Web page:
In the wake of floods in northeast Maryland, at least 80 percent of those who contacted state officials with damage complaints are not insured, state Insurance Commissioner Alfred Redmer said.
Insurance officials, in visits to Cecil and Harford counties last week said they found that most of those flooded out by heavy rains will now be turning to the state and to nonprofits to help them recover.
The aftermath of the storms is much like that of last year’s Tropical Storm Isabel, but on a smaller scale, Redmer said. Like Isabel’s victims, residents in northeast Maryland are finding they don’t have flood insurance or don’t have enough of it, he said.
“This is yet another reminder — two reminders in 10 months — that all of us, regardless of where we live, need to sit down with a trained, educated adviser and analyze our individual exposure to risk and make an informed, educated decision about what we’re going to do about it,” Redmer said.
State officials met with residents in Havre de Grace, Aberdeen and Port Deposit, Redmer said. They’ll visit Cecil County’s Perryville and North East.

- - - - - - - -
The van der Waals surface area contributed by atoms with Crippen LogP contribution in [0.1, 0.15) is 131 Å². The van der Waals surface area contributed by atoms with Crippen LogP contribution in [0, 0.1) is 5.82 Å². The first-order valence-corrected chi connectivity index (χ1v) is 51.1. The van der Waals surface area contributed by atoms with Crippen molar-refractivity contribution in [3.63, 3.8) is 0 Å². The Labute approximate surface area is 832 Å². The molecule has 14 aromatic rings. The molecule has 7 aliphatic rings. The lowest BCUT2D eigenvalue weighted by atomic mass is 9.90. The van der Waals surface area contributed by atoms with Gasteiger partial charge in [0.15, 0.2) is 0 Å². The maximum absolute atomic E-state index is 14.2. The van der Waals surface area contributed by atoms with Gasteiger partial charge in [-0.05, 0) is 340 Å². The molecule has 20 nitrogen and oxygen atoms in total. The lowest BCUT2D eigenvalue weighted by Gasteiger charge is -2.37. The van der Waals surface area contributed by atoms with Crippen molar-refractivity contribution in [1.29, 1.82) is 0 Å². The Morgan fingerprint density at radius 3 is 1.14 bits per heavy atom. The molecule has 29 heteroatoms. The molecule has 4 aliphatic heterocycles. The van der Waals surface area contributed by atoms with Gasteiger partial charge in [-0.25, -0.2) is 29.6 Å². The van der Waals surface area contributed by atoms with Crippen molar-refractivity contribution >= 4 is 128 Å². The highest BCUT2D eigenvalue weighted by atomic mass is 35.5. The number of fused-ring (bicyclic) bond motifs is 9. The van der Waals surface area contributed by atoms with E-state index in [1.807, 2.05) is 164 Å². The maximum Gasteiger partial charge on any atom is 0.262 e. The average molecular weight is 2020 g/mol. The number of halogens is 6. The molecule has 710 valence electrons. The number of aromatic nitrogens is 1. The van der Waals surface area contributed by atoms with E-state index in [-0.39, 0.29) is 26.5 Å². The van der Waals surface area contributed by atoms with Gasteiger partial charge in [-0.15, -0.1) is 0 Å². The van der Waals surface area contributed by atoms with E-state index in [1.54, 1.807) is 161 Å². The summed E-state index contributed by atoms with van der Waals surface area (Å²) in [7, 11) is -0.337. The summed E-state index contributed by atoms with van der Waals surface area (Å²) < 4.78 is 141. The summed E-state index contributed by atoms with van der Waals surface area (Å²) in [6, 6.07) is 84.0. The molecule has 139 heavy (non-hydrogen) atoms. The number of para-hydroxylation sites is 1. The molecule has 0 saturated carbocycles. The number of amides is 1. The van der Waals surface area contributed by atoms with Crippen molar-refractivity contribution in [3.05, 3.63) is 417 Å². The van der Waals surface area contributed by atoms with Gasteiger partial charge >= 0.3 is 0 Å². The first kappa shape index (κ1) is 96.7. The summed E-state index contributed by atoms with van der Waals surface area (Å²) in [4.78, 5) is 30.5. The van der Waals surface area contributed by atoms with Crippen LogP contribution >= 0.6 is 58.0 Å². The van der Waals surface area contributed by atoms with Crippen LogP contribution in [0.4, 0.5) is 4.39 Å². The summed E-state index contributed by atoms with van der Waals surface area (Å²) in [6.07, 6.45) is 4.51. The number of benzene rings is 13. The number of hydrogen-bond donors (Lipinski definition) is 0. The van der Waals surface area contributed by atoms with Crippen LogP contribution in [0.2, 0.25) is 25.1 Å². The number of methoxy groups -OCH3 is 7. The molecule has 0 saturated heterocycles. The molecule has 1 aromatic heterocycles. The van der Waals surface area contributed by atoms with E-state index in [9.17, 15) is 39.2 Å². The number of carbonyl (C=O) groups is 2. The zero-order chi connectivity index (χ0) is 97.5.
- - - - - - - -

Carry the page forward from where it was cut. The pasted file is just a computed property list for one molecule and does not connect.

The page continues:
Because most victims have no insurance, state officials are trying to refer residents to other state agencies that can help them. They’re also contacting charities and nonprofits that can help, Redmer said.
“Folks are in need, and they’re confused and frustrated as to where to go,” he said. “We take their information, find out what the problems are and find somebody to call them.”
The state emergency management agency hasn’t yet released its estimates of how much damage was caused by last week’s storms, when as much as 8 inches of rain was dumped on the region and caused creeks and streams to overflow their banks.
Federal, state and local officials also traveled the area in teams to assess damage to roads and sewage treatment plants, said Maryland Emergency Management Agency spokesman Quentin Banks.
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